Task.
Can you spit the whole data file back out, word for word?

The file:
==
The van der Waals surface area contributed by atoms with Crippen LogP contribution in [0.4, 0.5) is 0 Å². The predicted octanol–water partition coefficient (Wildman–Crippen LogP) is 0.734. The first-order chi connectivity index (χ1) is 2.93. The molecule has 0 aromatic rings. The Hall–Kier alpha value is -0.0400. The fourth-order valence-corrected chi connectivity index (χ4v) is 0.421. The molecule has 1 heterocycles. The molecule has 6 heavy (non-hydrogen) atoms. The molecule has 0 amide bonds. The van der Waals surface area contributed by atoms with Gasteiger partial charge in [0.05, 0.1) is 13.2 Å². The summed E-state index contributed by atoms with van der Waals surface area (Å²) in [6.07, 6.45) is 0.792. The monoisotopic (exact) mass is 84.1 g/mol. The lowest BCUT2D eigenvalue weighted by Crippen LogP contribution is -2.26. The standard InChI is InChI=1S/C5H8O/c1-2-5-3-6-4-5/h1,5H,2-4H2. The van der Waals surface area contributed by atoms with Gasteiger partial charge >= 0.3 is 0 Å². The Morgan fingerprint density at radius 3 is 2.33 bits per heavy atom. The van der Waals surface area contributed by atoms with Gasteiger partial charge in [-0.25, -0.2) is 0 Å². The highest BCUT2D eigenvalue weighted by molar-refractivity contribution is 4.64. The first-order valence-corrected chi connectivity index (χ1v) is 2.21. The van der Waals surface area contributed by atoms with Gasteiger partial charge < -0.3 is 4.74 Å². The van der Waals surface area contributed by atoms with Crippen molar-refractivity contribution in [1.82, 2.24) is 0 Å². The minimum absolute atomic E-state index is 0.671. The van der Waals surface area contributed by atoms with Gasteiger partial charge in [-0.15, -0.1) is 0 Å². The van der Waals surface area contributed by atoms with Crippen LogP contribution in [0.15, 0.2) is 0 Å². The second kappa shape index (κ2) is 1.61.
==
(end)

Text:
The van der Waals surface area contributed by atoms with Crippen LogP contribution in [0.4, 0.5) is 0 Å². The predicted octanol–water partition coefficient (Wildman–Crippen LogP) is 0.734. The first-order chi connectivity index (χ1) is 2.93. The molecule has 0 aromatic rings. The Hall–Kier alpha value is -0.0400. The fourth-order valence-corrected chi connectivity index (χ4v) is 0.421. The molecule has 1 heterocycles. The molecule has 6 heavy (non-hydrogen) atoms. The molecule has 0 amide bonds. The van der Waals surface area contributed by atoms with Gasteiger partial charge in [0.05, 0.1) is 13.2 Å². The summed E-state index contributed by atoms with van der Waals surface area (Å²) in [6.07, 6.45) is 0.792. The monoisotopic (exact) mass is 84.1 g/mol. The lowest BCUT2D eigenvalue weighted by Crippen LogP contribution is -2.26. The standard InChI is InChI=1S/C5H8O/c1-2-5-3-6-4-5/h1,5H,2-4H2. The van der Waals surface area contributed by atoms with Gasteiger partial charge >= 0.3 is 0 Å². The Morgan fingerprint density at radius 3 is 2.33 bits per heavy atom. The van der Waals surface area contributed by atoms with Gasteiger partial charge in [-0.25, -0.2) is 0 Å². The highest BCUT2D eigenvalue weighted by molar-refractivity contribution is 4.64. The first-order valence-corrected chi connectivity index (χ1v) is 2.21. The van der Waals surface area contributed by atoms with Gasteiger partial charge < -0.3 is 4.74 Å². The van der Waals surface area contributed by atoms with Crippen molar-refractivity contribution in [1.82, 2.24) is 0 Å². The minimum absolute atomic E-state index is 0.671. The van der Waals surface area contributed by atoms with Gasteiger partial charge in [-0.15, -0.1) is 0 Å². The van der Waals surface area contributed by atoms with Crippen LogP contribution in [0.15, 0.2) is 0 Å². The second kappa shape index (κ2) is 1.61.